Save Tooth Enamel: Don’t Drink the (Acidic) Water
Antonia M. is a typical, healthy 33-year-old, who eats fruits and vegetables, avoids sweets and sugary drinks, exercises regularly, and follows her doctor’s directive—keep well hydrated and drink lots of water. So, how could it be that she has cavities and discolored teeth?
That’s what she asked at her recent dental check-up visit. “I can’t understand how I have tooth decay, when I am careful to eat right, avoid sweet sodas, and drink plenty of water,” she said.
It came as a total shock to learn that water—the very thing considered “totally safe” for teeth—is the likely culprit. In fact, she was continually bathing her teeth in a caustic liquid by drinking a brand of water with a low PH. That can be like drinking dilute acid that can quickly create an ideal climate for tooth decay.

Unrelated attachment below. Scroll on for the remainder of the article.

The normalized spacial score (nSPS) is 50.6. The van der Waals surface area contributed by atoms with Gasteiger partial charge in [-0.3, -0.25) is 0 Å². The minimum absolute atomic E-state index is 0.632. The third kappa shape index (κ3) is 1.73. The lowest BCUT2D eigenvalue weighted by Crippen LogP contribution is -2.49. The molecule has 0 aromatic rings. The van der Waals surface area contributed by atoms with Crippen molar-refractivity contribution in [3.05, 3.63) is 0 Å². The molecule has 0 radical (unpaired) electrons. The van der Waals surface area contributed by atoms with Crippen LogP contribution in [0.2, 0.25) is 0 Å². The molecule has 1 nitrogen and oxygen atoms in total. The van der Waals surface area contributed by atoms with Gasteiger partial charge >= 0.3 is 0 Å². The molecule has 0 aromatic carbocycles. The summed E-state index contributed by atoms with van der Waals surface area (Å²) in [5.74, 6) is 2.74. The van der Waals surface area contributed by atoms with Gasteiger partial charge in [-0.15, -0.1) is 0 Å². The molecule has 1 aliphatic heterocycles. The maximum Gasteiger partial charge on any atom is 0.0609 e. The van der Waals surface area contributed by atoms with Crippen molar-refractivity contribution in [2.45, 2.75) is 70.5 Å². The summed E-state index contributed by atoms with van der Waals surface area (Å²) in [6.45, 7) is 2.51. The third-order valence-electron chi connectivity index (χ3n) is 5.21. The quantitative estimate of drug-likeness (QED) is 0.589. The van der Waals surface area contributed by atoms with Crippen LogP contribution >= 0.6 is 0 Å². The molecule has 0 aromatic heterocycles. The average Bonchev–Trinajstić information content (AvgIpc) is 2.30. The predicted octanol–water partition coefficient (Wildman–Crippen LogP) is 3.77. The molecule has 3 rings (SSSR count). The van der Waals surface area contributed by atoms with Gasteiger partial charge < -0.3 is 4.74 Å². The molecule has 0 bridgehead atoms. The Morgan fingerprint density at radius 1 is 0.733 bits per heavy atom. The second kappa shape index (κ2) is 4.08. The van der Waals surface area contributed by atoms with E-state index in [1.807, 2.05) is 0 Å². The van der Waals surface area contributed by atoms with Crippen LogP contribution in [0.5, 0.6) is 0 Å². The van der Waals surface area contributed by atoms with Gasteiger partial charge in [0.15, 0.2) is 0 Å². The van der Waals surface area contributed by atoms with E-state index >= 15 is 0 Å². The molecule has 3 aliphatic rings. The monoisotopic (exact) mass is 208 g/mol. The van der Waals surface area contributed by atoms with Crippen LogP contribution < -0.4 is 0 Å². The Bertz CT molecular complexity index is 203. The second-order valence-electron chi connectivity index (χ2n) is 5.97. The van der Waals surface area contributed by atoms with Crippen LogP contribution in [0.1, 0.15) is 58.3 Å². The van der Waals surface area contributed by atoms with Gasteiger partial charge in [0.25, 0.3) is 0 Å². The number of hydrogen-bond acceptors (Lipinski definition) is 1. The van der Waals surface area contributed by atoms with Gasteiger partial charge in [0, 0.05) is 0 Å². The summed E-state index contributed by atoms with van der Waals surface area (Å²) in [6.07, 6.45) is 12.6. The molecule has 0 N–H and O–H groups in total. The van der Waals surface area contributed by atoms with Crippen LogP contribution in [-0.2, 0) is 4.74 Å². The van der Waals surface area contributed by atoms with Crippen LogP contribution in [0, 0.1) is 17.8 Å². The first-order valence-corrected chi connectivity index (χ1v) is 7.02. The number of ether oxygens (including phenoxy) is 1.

Many patients like Antonia fall unwittingly into this trap. They make the well-intentioned switch from sodas to water, and think they are in a cavity-free zone. But most people are not aware that not all water has a neutral—or healthy—pH. Certain waters with a low pH—are acidic—and make teeth an easy mark for erosion. The enamel that gives our teeth their pearly white color–just wears away. The sad fact here: Enamel can never grow back. And teeth with thin enamel can look yellowed.
The pH number is the acid-alkaline level on a scale from 0 to 14. A pH of seven is “neutral.” More than seven is alkaline, and less than seven is acidic. The values increase in considerable increments, so each pH value below seven—has ten times the acidity than the number above it. Tooth enamel can erode if acidity levels fall to 5.5 pH or lower.
We advise patients to choose their drinks carefully, and check the pH levels—in bottled water in particular. It is surprising to learn that in many cases, tap water is less acidic than bottled water. For example, New York City’s 6.8 pH tap water clocks in at a much safer level than the 3.4 pH of Propel Fitness water.
Here are some bottled water pH levels:
New York City Tap Water